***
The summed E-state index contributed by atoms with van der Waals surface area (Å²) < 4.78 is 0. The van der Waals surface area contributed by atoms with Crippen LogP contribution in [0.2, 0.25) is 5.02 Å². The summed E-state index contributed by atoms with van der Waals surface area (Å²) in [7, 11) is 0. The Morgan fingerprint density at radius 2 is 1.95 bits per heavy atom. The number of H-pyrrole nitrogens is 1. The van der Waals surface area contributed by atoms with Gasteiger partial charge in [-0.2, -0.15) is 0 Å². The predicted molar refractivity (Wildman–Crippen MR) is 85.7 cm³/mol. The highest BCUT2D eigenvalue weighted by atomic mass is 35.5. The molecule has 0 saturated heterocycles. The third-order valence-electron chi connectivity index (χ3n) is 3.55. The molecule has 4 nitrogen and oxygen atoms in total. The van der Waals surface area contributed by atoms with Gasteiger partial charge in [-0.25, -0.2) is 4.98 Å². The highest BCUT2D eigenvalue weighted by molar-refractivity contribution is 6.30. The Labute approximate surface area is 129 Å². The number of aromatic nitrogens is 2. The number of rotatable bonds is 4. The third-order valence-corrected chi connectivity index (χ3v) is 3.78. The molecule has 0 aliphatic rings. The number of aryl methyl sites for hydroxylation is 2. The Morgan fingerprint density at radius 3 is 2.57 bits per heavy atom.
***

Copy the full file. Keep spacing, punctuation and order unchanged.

The summed E-state index contributed by atoms with van der Waals surface area (Å²) < 4.78 is 0. The van der Waals surface area contributed by atoms with Crippen LogP contribution in [0.2, 0.25) is 5.02 Å². The summed E-state index contributed by atoms with van der Waals surface area (Å²) in [7, 11) is 0. The Morgan fingerprint density at radius 2 is 1.95 bits per heavy atom. The number of H-pyrrole nitrogens is 1. The van der Waals surface area contributed by atoms with Gasteiger partial charge in [-0.2, -0.15) is 0 Å². The predicted molar refractivity (Wildman–Crippen MR) is 85.7 cm³/mol. The highest BCUT2D eigenvalue weighted by atomic mass is 35.5. The molecule has 0 saturated heterocycles. The third-order valence-electron chi connectivity index (χ3n) is 3.55. The molecule has 4 nitrogen and oxygen atoms in total. The van der Waals surface area contributed by atoms with Gasteiger partial charge in [-0.25, -0.2) is 4.98 Å². The highest BCUT2D eigenvalue weighted by molar-refractivity contribution is 6.30. The Labute approximate surface area is 129 Å². The number of aromatic nitrogens is 2. The number of rotatable bonds is 4. The third-order valence-corrected chi connectivity index (χ3v) is 3.78. The molecule has 0 aliphatic rings. The number of aryl methyl sites for hydroxylation is 2. The Morgan fingerprint density at radius 3 is 2.57 bits per heavy atom.